10 questions with... Melissa Jones, CEO and creative director of DTE Studio
In an attempt to showcase the personalities of the people behind the media and marketing sector, The Drum speaks to individuals who are bringing something a little different to the industry and talks to them about what insights and life experience they can offer the rest of us. This week's 10 Questions are put to Melissa Jones, CEO and creative director of DTE Studio.
Melissa Jones, ceo of DTE Studio answers The Drum's 10 Questions
What was your first-ever job?
My first job was as a junior graphic designer at Tommy Boy Records in New York. I was so excited to be in the music business, designing record covers was my dream. The day I started I supported the art director on Naughty By Nature and De La Soul covers and I couldn’t have been more thrilled.
Which industry buzzword annoys you most?
Disrupt. Disruption is about creating a disturbance, a negative, oftentimes aggressive and inconsiderate action, I don’t like that this is now praised as cool and innovative.
Who do you find most interesting to follow on social media?
@mastheadmagazine is the Instagram of our new online platform where we collaborate with artists, influencers and celebrities as contributors, we are fairly new on Instagram but I am excited for what’s to come.
What is the highlight of your career (so far)?
Undeniably the highlight of my career so far was working with Karl Lagerfeld on Fendi and also his casual wear namesake brand. He was funny, charming, so polite, and of course a creative genius - but the best part was he left room for me to contribute and he really knows how to use people’s skills and let them make the best work they can for him.
What piece of tech can you not live without?
Any of my apple devices. I pride myself on being very up-to-date on software and tech, I’m probably one of the few creative directors at a senior level who knows all the keyboard shortcuts and actively designs herself, many people have others deal with the tech but I love my computers.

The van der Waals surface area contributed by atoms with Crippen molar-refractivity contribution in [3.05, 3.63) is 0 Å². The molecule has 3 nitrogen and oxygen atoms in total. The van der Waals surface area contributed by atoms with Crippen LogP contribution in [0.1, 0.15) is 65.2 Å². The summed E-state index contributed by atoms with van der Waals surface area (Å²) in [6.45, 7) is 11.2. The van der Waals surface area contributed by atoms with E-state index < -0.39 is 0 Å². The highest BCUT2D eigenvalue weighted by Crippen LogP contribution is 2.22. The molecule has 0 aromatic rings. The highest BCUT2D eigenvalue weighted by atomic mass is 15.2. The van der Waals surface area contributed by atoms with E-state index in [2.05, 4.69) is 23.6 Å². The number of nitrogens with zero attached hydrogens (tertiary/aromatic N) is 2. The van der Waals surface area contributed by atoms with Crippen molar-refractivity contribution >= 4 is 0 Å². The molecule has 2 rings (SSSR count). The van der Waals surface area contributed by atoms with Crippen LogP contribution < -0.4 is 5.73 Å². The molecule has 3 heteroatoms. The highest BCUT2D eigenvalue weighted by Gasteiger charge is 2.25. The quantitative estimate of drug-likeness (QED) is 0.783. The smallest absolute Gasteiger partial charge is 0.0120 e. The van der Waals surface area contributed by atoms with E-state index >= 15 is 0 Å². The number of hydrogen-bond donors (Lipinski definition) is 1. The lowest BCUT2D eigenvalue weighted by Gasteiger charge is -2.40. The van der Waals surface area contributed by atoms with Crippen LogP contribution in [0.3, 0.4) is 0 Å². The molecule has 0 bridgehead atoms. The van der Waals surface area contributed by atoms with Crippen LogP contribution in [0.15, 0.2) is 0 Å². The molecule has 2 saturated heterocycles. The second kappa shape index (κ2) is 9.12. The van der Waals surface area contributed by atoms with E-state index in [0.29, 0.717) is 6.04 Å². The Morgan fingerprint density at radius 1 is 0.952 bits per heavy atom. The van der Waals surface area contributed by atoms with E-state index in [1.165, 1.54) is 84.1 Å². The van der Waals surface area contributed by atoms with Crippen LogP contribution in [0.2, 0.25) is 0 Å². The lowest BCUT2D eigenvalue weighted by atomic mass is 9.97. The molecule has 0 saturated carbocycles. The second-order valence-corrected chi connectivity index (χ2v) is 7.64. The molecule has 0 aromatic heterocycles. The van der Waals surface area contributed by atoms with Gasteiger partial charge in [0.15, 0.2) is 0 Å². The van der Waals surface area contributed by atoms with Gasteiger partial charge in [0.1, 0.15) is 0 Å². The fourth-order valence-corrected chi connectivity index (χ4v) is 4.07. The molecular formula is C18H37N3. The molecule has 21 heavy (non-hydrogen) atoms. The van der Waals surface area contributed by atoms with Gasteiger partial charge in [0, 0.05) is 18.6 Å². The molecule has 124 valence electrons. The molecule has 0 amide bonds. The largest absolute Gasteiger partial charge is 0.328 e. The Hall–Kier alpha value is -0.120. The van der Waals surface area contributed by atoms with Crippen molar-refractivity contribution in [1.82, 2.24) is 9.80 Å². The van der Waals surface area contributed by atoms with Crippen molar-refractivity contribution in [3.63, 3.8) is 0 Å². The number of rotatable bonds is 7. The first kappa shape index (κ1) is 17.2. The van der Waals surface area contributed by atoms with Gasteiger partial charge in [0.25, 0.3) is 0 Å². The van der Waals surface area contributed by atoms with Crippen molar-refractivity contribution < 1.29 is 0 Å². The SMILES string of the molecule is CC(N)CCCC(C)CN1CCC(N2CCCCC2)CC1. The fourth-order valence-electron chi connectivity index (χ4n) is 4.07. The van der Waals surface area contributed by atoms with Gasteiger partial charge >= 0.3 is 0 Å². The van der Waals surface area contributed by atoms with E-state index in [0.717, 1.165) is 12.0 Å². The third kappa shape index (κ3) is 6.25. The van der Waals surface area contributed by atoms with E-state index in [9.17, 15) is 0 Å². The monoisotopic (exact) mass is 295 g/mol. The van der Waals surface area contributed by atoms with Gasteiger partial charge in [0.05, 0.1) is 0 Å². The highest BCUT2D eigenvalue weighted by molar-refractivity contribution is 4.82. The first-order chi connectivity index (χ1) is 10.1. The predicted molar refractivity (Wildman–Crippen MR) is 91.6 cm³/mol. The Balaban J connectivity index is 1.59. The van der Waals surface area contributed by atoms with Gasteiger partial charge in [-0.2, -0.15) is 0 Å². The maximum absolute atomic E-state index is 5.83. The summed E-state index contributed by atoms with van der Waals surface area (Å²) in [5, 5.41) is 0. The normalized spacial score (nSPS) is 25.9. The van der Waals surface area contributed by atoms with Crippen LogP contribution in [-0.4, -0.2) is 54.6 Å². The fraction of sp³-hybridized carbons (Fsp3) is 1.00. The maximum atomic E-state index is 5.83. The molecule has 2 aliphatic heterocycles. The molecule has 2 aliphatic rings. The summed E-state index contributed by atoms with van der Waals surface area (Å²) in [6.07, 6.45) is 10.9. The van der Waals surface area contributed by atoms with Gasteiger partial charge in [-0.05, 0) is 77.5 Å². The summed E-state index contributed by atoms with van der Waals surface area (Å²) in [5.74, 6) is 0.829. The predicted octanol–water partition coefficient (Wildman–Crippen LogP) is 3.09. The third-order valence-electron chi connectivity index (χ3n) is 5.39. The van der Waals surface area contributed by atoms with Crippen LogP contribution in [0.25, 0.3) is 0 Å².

Who or what did you have posters of on your bedroom wall as a teenager?
Wow, this is embarrassing! I have to admit I was a huge fan of Keanu Reeves and River Phoenix in My Own Private Idaho so they definitely had a spot on the wall. Otherwise, I was a big The Cure fan, and I used to love De La Soul, lots of music posters
In advertising, what needs to change soon?
We need to bring the quality of creative back up again. With the do-it-yourself social media market, the quality of creative has gone way way down for the average brand. Sure, there are some knock out videos and viral ideas that stand out like never before but overall I find looking at sub-par creative that mimics everyone else in the startup world so boring and uninspiring and I look forward to when it really pays again to have top professionals working on branding and campaigns.
What is, in your opinion, the greatest film/book/album of your life?
The Cure Mixed Up album is hands down the best record ever. I guess you always remember what stays strong for you as a child and I remember I got that record from my father when it first came out of the compact disc. The cover made me realize that I wanted to design record covers because I loved it so much. And the way The Cure was able to remix, reinvent and re-issue their old songs in such a fresh cool way that even stands the test of time today 20 years later is just genius. That, and Arthur Russell’s Calling Out of Context album which I released together with my co-founder of Audika Records and was the first record I ever received a producer credit on.
Which industry event can you not afford to miss each year and why?
There are so many industry events now that it’s hard to know what’s what anymore.
What is the best piece of advice you have ever been given?
Be an angel to the angels and a devil to the devils.